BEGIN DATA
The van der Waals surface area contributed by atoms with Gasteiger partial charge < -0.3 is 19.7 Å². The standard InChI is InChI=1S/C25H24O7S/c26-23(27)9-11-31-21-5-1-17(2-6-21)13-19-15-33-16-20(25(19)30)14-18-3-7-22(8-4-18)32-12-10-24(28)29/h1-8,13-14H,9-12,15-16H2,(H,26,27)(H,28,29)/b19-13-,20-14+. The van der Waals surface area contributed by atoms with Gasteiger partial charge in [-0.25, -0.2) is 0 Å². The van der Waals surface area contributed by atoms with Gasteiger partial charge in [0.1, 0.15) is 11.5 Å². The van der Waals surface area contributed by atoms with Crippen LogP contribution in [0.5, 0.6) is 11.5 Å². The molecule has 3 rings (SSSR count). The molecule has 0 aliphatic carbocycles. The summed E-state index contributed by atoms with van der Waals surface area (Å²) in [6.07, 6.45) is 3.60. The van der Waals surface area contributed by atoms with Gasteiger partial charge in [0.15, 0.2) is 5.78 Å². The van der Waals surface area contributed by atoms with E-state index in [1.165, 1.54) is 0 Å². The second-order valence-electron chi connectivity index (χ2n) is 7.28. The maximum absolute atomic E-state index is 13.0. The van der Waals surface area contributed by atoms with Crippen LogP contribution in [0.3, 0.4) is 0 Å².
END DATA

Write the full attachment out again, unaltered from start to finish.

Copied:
The van der Waals surface area contributed by atoms with Gasteiger partial charge < -0.3 is 19.7 Å². The standard InChI is InChI=1S/C25H24O7S/c26-23(27)9-11-31-21-5-1-17(2-6-21)13-19-15-33-16-20(25(19)30)14-18-3-7-22(8-4-18)32-12-10-24(28)29/h1-8,13-14H,9-12,15-16H2,(H,26,27)(H,28,29)/b19-13-,20-14+. The van der Waals surface area contributed by atoms with Gasteiger partial charge in [-0.25, -0.2) is 0 Å². The van der Waals surface area contributed by atoms with Gasteiger partial charge in [0.1, 0.15) is 11.5 Å². The van der Waals surface area contributed by atoms with Crippen LogP contribution in [0.5, 0.6) is 11.5 Å². The molecule has 3 rings (SSSR count). The molecule has 0 aliphatic carbocycles. The summed E-state index contributed by atoms with van der Waals surface area (Å²) in [6.07, 6.45) is 3.60. The van der Waals surface area contributed by atoms with Gasteiger partial charge in [0.15, 0.2) is 5.78 Å². The van der Waals surface area contributed by atoms with E-state index in [1.165, 1.54) is 0 Å². The second-order valence-electron chi connectivity index (χ2n) is 7.28. The maximum absolute atomic E-state index is 13.0. The van der Waals surface area contributed by atoms with Crippen LogP contribution in [0.3, 0.4) is 0 Å².